Gucci is apologizing for a sweater with an attached face mask that blatantly recalls blackface. It’s yet another misstep by a fashion brand that echoes racist tropes.
The sweater was part of the label’s fall collection, which riffed on the ways people construct their identities, and used an operating theater as the set of its runway show. Along with face coverings such as patterned balaclavas, it included a couple of knitted black masks with mouth holes framed by red lips. On the runway they didn’t cause a stir, but Gucci also sold a version attached to a black turtleneck sweater, creating a look that resembled the racist Sambo figure, which has long served as a tool to dehumanize black people.
As more people noticed and outrage spread, Gucci issued an apology, and pulled the sweater from its stores and website.
Adidas had to issue its own apology during Black History Month for a sneaker in its collection that was “celebrating black culture”: an all-white “uncaged” version of its popular Ultraboost model. Adidas has put out numerous “uncaged” sneakers before; the name refers to the shoe’s design omitting a plastic overlay. But that choice, along with the color, for a collection “celebrating black culture,” provoked a good deal of criticism on social media.
Adidas pulled the sneaker and put out a statement:
Toward the latter stages of the design process, we added a running shoe to the collection that we later felt did not reflect the spirit or philosophy of how Adidas believes we should recognize and honor Black History Month. After careful consideration, we have decided to withdraw the product from the collection.
These sorts of blunders are becoming a regular occurrence. In December, Prada apologized and withdrew one of its expensive “Pradamalia” charms from sale over criticism that it resembled the Sambo figure. The month before, Dolce & Gabbana got into trouble over a tone-deaf ad that played on stereotypes about Chinese people. Earlier in 2018, H&M encountered a major backlash over a child’s hoodie that echoed a racist trope leveled against black people. In a somewhat different case, Nike is currently under pressure to recall a popular sneaker with text on the sole that people have complained looks like the Arabic for “Allah.”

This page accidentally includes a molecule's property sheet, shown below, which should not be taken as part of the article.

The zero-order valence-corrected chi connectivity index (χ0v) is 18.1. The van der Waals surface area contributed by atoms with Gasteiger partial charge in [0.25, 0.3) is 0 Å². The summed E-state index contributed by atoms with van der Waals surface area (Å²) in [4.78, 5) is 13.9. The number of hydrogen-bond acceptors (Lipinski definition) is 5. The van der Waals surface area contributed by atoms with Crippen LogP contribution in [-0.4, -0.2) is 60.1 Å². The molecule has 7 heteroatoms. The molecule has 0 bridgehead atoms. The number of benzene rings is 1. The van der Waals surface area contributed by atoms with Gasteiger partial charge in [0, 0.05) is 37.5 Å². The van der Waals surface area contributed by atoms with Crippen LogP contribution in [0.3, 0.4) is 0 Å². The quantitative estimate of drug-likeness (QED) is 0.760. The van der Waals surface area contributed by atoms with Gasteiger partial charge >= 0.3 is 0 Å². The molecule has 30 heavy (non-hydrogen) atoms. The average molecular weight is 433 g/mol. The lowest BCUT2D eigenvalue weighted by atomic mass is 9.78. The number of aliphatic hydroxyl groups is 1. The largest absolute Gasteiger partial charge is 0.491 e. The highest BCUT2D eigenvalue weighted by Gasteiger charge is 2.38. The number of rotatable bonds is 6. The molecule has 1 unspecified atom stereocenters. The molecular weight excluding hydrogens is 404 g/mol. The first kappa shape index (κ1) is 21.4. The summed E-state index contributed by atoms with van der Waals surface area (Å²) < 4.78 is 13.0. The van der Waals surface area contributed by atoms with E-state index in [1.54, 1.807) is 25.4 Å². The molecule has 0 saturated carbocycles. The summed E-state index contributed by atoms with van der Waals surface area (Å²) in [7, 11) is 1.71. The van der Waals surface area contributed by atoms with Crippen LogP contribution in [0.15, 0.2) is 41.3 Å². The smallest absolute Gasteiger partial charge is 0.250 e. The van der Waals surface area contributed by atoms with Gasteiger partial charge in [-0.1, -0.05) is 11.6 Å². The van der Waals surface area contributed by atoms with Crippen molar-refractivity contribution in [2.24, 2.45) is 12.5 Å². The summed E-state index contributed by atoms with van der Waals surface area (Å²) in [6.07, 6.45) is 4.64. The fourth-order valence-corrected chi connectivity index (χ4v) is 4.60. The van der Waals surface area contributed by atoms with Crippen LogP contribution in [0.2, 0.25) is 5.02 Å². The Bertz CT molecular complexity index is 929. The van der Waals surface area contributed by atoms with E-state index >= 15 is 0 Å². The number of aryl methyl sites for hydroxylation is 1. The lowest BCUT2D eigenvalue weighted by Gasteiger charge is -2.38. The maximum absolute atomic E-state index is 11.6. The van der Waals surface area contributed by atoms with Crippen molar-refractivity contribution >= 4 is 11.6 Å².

Critics have pointed to a lack of diversity and inclusivity in decision-making positions within companies as part of the reason these gaffes keep occurring. Brands are often rooted in one particular country and culture, which may be reflected in their hiring, but they’re also asking a global, diverse audience to buy their products. Those consumers are more empowered than ever, and brands are learning fast that they need to keep all of them in mind—from the way they design products right through the way they market them. If they don’t, the mistakes can be costly.